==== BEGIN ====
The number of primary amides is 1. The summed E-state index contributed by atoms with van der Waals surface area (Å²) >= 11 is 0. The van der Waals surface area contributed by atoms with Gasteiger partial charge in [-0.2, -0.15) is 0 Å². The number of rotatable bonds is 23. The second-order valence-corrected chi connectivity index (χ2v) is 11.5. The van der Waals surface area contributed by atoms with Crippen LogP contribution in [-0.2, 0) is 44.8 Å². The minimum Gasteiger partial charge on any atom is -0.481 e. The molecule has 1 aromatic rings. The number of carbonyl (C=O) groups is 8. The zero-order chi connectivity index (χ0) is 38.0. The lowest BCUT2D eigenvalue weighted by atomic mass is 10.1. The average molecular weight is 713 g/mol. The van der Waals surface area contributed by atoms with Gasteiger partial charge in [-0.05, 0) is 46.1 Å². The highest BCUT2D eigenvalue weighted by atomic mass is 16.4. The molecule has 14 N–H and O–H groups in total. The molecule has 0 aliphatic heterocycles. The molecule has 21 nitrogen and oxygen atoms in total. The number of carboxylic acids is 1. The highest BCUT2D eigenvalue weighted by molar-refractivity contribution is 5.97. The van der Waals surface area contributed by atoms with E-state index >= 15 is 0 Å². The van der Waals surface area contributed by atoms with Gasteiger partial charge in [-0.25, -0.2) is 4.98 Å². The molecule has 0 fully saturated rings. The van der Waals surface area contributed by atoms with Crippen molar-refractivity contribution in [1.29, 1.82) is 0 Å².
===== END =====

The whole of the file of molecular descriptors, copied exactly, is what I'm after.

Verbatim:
The number of primary amides is 1. The summed E-state index contributed by atoms with van der Waals surface area (Å²) >= 11 is 0. The van der Waals surface area contributed by atoms with Gasteiger partial charge in [-0.2, -0.15) is 0 Å². The number of rotatable bonds is 23. The second-order valence-corrected chi connectivity index (χ2v) is 11.5. The van der Waals surface area contributed by atoms with Crippen LogP contribution in [-0.2, 0) is 44.8 Å². The minimum Gasteiger partial charge on any atom is -0.481 e. The molecule has 1 aromatic rings. The number of carbonyl (C=O) groups is 8. The zero-order chi connectivity index (χ0) is 38.0. The lowest BCUT2D eigenvalue weighted by atomic mass is 10.1. The average molecular weight is 713 g/mol. The van der Waals surface area contributed by atoms with Gasteiger partial charge in [-0.05, 0) is 46.1 Å². The highest BCUT2D eigenvalue weighted by atomic mass is 16.4. The molecule has 14 N–H and O–H groups in total. The molecule has 0 aliphatic heterocycles. The molecule has 21 nitrogen and oxygen atoms in total. The number of carboxylic acids is 1. The highest BCUT2D eigenvalue weighted by molar-refractivity contribution is 5.97. The van der Waals surface area contributed by atoms with E-state index >= 15 is 0 Å². The van der Waals surface area contributed by atoms with Gasteiger partial charge in [-0.25, -0.2) is 4.98 Å². The molecule has 0 fully saturated rings. The van der Waals surface area contributed by atoms with Crippen molar-refractivity contribution in [1.29, 1.82) is 0 Å².